Now that students are familiar with the interview process, they are ready to interview a family member. We always start the interview with a topic sentence, for example, “Tell me about a game you played when you were in 2nd grade.” Follow-up questions such as, “Who did you play with? Where did you play? How did you play,” need to be asked to elicit further conversations, which will help students more clearly visualize and understand the topic. During the conversation, the interviewer writes keywords and creates quick sketches. Once the interview is complete, students close by thanking the interviewee for their time. The interviewer brings the completed interview to class and is prepared to share what he or she has learned with their classmates. We give students sentence frames to show their understanding and summarize their findings, for instance: One thing I learned about __________ is__________.
Links to Graphic Organizers:
Students are more adept at preparing for and conducting content-related interviews because they have experience brainstorming and formulating questions, developing graphic organizers, and sharing their knowledge. These strategies allow them to interview their parents or experts in various fields of study. This type of thinking and sharing of information also helps to deepen comprehension and show their learning. We design and use pre-, ongoing, and post-assessments to inform our instruction and assess student learning. Figure 3 is a completed weather interview Ana conducted with her mother, while a post-assessment we used for our science unit can be found in the Classroom Connections appendix to this article.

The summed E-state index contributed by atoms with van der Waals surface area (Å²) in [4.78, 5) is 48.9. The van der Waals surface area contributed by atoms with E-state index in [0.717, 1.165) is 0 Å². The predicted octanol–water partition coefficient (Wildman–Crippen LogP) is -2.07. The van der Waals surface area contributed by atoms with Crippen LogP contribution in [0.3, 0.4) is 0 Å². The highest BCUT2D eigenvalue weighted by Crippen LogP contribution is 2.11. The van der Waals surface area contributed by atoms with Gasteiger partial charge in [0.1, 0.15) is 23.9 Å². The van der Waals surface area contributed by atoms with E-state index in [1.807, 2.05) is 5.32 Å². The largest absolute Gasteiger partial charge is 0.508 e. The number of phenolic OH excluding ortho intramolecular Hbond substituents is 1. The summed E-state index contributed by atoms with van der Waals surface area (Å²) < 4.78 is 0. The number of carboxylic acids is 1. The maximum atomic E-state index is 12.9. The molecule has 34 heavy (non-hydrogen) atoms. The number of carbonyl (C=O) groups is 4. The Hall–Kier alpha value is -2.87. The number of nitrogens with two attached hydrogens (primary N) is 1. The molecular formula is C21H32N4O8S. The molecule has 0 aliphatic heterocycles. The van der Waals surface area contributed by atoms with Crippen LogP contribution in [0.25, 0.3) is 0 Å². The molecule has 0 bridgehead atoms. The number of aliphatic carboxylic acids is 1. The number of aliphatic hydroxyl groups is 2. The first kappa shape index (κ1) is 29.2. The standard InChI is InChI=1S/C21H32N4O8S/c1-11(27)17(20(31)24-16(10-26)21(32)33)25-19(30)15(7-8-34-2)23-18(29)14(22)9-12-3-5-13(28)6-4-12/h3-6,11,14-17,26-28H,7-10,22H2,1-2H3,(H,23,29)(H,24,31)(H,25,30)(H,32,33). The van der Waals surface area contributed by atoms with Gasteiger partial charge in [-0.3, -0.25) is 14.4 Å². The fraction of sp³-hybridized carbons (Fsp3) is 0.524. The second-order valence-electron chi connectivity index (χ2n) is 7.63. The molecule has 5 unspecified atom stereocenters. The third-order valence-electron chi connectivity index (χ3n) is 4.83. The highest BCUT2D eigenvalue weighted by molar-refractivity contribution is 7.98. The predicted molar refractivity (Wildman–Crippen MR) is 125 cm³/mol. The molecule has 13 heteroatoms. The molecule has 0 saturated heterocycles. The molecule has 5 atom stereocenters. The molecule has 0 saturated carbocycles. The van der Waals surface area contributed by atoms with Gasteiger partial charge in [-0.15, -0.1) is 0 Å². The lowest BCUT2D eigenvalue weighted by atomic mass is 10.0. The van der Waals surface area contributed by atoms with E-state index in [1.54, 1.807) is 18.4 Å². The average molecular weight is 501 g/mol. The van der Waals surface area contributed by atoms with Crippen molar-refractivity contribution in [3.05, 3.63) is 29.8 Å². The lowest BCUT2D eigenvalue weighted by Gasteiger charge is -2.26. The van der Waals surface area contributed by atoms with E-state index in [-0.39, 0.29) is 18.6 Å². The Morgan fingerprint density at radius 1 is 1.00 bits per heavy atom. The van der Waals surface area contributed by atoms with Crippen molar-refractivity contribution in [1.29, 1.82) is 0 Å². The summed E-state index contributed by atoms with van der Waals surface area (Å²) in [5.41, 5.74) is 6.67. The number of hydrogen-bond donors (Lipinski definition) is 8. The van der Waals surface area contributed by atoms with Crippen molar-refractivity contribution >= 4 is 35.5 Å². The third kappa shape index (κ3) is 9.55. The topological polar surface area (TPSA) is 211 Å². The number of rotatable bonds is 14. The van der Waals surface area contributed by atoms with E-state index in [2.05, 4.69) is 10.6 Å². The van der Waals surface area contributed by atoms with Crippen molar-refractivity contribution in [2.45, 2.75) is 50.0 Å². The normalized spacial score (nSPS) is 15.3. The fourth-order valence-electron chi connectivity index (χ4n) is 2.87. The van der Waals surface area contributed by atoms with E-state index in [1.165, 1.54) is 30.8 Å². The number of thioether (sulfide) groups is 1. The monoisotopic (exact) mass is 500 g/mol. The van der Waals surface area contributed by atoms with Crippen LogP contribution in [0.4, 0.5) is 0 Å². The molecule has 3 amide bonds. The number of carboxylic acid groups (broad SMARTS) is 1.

Our students are now able to formulate their own questions on any topic to get more information and develop their research skills further. They are motivated to listen and share because they can connect the information being presented to their lives. We see this process as a cross-curricular methodology. It can be used across content areas and grade levels and sets the foundation for inquiry-based learning. The active engagement of interviewing and sharing also creates cooperative learning structures, creating the potential for students to be passionate, lifelong learners.